Plug-ins aren't low end. Most are more hi-tech, and have much better specs than vintage analog equipments from the past millenium. Ah ! they aren't expensive enough to be high end, just spend this money in acoustic treatment.
Old 24th January 2017
  #12
I'm with Laurend. You can spend a lotta dough on plugs... All tolled I suspect I've spent more on DAWs and plugs than I spent on hardware (of which I still have plenty). The fact that someone mentioned a free plug in doesn't make the whole thread low-end. Tools are tools.
Old 25th January 2017
  #13
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Titanium is very good. I tried it and liked it a lot. I have kotelnikov and I don't use it much. I like the drawmer s73. I had the 1973 and sold it to fund limitless. S73 does the same job for me and I like it more than titanium.
Old 25th January 2017
  #14
Quote:
Originally Posted by robert82 View Post
Why is this thread in the Mastering forum? Maybe Low End Theory? Mastering for Beginners?
Maybe you have missed something in the recent digital evolutions ^^
Old 25th January 2017
  #15
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The Acustica Audio stuff is great, for sure. Maybe the closest you can get to hi end analog. While I do not want to abadon to a small handfull of well chosen plug ins in daily work, the only reason for using things like AAs (or other analog simulations) stuff is just saving money. But the diff to a well made analog chain is to big in my ears to justify their use in professional mastering. Mastering music is not about doing unnecessary compromises, isnt it?
Saying this, I sometimes use them as a "special effect" for the boxtone sound where a certain piece of gear does not justify the expense to use the real thing.
Old 25th January 2017
  #16
What's missing in this conversation about low-end/beginners is acknowledgement (or awareness?) that there are many things you can do in plug-ins that are not possible (any more, or in some cases at all) in hardware. For instance, I'm not aware of any analog bias recovery and correction hardware, even though the tool's need is entirely a product of analog media. There is no hardware ReNOVAtors, even if you believe this to be "low end", it does things hardware cannot do. I find uHe's Satin dolby/dbx decoders far more useful than my rack mounted analog Dolby/DBX decoders, mostly because you can tweak and adjust what it's doing in ways you can't in the hardware (correcting specific defects that affect Dolby B or C decoding in spec configuration). etc.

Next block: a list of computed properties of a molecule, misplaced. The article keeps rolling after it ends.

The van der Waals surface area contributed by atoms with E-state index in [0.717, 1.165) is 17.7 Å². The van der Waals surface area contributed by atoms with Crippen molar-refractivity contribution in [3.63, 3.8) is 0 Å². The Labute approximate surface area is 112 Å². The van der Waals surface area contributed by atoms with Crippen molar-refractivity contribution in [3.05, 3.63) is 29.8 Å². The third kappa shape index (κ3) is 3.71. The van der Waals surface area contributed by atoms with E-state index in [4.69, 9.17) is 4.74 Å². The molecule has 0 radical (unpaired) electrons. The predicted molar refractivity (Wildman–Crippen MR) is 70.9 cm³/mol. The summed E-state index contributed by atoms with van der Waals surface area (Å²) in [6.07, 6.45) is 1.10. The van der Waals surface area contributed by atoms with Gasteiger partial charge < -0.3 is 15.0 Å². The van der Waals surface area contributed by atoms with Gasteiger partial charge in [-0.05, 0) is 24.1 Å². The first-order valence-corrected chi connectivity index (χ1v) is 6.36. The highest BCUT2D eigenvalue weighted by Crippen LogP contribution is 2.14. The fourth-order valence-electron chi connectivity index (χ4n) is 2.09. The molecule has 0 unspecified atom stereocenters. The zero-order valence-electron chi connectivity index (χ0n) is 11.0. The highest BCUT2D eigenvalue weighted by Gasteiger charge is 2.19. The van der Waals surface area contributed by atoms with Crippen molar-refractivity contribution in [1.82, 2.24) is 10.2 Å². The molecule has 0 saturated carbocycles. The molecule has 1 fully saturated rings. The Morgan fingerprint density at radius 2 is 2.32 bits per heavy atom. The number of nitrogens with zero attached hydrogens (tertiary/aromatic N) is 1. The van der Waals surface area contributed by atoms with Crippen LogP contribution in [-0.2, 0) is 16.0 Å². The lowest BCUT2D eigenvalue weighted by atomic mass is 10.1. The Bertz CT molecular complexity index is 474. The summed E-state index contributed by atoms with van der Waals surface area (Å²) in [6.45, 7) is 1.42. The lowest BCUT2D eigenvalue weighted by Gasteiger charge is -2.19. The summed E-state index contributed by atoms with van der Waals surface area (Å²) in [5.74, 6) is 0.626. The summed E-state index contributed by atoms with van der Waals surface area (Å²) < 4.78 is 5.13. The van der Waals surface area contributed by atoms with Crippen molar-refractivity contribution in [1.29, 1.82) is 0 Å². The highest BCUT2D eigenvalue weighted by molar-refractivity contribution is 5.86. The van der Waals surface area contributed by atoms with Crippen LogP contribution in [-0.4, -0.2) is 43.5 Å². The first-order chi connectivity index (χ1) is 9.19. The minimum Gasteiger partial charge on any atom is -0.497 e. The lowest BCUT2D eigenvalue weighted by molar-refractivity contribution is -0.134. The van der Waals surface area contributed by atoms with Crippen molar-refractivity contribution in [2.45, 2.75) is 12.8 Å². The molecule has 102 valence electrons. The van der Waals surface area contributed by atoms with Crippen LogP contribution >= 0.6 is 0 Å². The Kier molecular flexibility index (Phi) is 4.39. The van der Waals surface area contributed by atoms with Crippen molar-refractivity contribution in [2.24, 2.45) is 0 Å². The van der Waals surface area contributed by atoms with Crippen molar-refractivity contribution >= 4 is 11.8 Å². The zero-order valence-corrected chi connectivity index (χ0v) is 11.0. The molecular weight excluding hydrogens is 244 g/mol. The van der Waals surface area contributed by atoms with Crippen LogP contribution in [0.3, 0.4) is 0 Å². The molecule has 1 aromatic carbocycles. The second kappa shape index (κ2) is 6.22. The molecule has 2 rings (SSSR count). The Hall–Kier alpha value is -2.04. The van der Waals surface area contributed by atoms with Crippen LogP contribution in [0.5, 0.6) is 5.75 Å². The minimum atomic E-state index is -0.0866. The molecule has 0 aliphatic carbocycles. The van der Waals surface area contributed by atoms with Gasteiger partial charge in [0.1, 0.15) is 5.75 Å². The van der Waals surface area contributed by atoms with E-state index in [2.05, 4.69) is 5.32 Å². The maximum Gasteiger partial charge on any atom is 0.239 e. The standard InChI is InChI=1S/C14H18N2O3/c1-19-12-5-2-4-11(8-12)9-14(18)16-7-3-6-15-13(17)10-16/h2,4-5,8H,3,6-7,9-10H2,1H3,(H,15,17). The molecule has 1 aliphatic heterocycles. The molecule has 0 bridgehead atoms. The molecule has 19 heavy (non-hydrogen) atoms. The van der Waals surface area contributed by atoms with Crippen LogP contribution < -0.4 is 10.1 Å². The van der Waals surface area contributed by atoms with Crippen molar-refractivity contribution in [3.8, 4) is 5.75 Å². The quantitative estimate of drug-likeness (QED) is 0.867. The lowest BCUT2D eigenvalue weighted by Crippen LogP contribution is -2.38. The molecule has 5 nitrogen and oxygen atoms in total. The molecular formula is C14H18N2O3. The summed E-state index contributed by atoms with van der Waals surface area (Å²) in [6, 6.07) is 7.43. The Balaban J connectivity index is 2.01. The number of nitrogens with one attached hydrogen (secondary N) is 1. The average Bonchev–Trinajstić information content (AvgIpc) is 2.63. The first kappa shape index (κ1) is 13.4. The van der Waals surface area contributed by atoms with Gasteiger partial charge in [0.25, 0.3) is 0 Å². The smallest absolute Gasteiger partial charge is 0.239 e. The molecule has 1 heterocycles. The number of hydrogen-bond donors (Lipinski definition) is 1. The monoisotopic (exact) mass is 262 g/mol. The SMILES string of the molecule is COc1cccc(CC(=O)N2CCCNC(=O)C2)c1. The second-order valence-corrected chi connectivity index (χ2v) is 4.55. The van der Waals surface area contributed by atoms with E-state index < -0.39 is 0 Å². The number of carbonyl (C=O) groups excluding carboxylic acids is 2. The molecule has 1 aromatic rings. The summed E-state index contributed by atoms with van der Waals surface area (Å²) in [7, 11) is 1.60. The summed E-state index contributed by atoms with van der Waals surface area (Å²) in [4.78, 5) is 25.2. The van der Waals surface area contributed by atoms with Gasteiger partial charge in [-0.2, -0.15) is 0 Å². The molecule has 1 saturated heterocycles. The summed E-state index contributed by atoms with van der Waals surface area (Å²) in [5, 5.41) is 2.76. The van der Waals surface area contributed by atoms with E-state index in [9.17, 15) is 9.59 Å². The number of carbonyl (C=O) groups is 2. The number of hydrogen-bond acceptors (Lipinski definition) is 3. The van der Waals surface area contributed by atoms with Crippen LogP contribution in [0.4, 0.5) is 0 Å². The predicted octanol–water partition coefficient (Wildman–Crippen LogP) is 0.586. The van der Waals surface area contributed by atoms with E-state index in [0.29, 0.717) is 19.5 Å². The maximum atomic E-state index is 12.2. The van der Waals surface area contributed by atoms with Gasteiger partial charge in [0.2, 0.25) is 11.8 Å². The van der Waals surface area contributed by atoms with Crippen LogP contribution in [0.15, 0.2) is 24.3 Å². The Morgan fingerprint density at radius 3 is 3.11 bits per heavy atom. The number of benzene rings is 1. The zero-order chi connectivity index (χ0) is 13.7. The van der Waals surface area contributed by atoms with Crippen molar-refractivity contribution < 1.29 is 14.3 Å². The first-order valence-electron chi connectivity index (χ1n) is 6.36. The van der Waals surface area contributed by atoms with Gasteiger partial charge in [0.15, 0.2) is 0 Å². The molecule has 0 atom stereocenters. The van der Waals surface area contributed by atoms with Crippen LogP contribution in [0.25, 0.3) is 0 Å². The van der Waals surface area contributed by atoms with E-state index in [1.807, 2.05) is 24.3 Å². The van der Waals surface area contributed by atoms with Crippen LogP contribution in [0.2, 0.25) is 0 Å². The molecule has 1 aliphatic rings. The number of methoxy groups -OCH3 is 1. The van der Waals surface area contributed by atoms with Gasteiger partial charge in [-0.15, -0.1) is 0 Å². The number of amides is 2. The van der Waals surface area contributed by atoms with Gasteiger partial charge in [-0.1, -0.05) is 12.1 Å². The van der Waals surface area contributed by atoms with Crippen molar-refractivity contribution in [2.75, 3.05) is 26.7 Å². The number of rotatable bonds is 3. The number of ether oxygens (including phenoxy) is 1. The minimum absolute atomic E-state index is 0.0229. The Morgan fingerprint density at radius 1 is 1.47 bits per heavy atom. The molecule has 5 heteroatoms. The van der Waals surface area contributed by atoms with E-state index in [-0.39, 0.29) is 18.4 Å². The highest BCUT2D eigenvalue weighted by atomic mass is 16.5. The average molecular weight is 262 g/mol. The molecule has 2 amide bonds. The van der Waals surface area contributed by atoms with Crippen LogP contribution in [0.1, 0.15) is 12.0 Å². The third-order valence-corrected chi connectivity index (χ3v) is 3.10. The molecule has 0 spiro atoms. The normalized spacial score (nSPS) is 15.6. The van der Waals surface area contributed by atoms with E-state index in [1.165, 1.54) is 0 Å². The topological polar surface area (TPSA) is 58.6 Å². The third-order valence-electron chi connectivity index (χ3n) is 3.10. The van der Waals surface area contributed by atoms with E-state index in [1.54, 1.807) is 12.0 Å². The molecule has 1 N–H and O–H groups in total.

We're just now getting to the point where plugins are not merely sonically equalling or exceeding analog tools (e.g. my Sontec is not in regular use these days), but are finally approaching them ergonomically. Screens like Slate's Raven are the most familiar example. I use an application called Duet to extend my Mac desktop onto an iPad, which allows me to tweak knobs with multi-touch. A big limitation of DAWs for me has always been that you can only point-click one control at a time, serially. With touchscreen controls, we're restoring roof for manual dexterity, and more free-form tweaking (peek over at the Scott Hull thread -- Scott explains the problem better than I can, when he talks about working with plugs).

As the tools approach equity in functionality, new doors have begun to open. I think the entire Algorithmix and FabFilter lines push such limits, sonically speaking, so it's not just interface and ui/ux, but it's that too. Slate's Revival, Bomber, their Custom Series EQ (which I actually don't like much sonically), and to a lesser degree FG-X all have weird asymmetrical parameters... when you cut or boost or turn knobs they do different things entirely, with changes not limited to the knobs labelling. They make some bold assumptions -- I like to call this shift "objective-oriented" parameters -- they're named to describe the functionality and sound, engaging many complex, non-linear and inter-related processes under a single, simple flag. Dynamic spectrum mapping of Paul Frindle's DSM II is more conventionally labelled than the Slate stuff, but no less complexity is masked by it's controls... it does things other devices with the same or similar controls cannot.

There's some crossover here too. For instance, hardware L2 is no less complex than DSM II plug (or the L2 software version). Elysia has some boxes that fit this definition... maybe even the entire UAD line (in which case Metric Halo +DSP becomes a crossover too!).